Juvenile Red-tailed Hawk
Spring and early summer are some of the best times for birding, but late summer is a good time to catch many of the young of the year as they are setting out on their own.
This red-tailed hawk (Buteo jamaicensis) was first spotted on a fence post before quickly flying off a short ways to land in some sagebrush. It’s small size, reluctance to fly off very far, and the lack of red coloration on the tail and breast establish that it is likely a 1st-year juvenile. Hoping to get a little closer, we were actually able to get within about 15 yards without frightening it away.
Red-tailed hawks are the most common raptors in North America, but that doesn’t detract from the excitement of an opportunity to get this close to one, even if it is a youngster.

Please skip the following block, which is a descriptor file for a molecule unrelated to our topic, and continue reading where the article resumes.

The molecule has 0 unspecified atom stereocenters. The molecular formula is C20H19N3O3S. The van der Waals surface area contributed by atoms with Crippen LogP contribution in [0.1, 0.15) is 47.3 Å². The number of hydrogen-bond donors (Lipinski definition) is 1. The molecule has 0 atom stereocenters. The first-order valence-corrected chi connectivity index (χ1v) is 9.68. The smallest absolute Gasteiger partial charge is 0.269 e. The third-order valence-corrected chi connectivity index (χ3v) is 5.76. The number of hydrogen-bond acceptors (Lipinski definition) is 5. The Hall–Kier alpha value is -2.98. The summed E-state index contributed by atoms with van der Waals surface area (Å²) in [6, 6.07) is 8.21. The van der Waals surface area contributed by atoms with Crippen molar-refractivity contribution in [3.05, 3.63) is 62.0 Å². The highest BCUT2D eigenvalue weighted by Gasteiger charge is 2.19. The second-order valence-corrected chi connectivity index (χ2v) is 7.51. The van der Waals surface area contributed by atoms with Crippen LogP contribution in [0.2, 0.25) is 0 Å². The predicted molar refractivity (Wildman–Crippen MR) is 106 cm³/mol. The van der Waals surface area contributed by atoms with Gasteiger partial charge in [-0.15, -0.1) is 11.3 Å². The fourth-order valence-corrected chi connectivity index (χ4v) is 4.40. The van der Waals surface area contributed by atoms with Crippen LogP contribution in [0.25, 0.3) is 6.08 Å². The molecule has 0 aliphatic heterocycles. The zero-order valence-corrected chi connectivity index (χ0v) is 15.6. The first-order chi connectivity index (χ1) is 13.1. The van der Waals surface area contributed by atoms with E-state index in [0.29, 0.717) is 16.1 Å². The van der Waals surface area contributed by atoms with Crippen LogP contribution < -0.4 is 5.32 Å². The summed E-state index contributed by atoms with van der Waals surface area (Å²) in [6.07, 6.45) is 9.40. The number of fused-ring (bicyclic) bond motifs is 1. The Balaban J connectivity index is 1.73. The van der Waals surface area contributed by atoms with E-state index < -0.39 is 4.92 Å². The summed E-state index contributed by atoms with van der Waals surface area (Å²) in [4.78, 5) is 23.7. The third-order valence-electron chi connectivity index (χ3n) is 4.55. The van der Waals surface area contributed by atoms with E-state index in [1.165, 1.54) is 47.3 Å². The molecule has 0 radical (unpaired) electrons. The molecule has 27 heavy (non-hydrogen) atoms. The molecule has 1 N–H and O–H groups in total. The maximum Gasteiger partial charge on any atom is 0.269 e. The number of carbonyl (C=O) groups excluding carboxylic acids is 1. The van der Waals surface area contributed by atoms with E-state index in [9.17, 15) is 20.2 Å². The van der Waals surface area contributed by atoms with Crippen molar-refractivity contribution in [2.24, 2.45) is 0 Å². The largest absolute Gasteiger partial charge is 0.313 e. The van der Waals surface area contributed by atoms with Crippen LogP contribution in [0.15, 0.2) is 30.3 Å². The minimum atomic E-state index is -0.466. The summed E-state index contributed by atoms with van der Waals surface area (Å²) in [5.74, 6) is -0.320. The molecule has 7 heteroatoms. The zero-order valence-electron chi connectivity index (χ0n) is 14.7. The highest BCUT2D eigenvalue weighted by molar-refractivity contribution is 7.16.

A close-up with the wildlife lens shows some of the reddish-brown coloration around the eyes and breast that will distinguish it as an adult. Also notice that sharp beak.
Another close-up of the feet shows off one of those talons that, along with the beak, allow it to snag small mammals and birds, its primary food as an adult. Young birds will often feed on grasshoppers or carrion.
Most Westerners know the sound of a red-tailed hawk quite well, but so does anyone who has ever seen a western film. Hollywood loves to include stock sound tracks of an “eagle scream” for ambience, but the sound is almost always the shrill cry of a red-tailed hawk. In any case, the red-tail is certainly a Western icon, in film and in real life.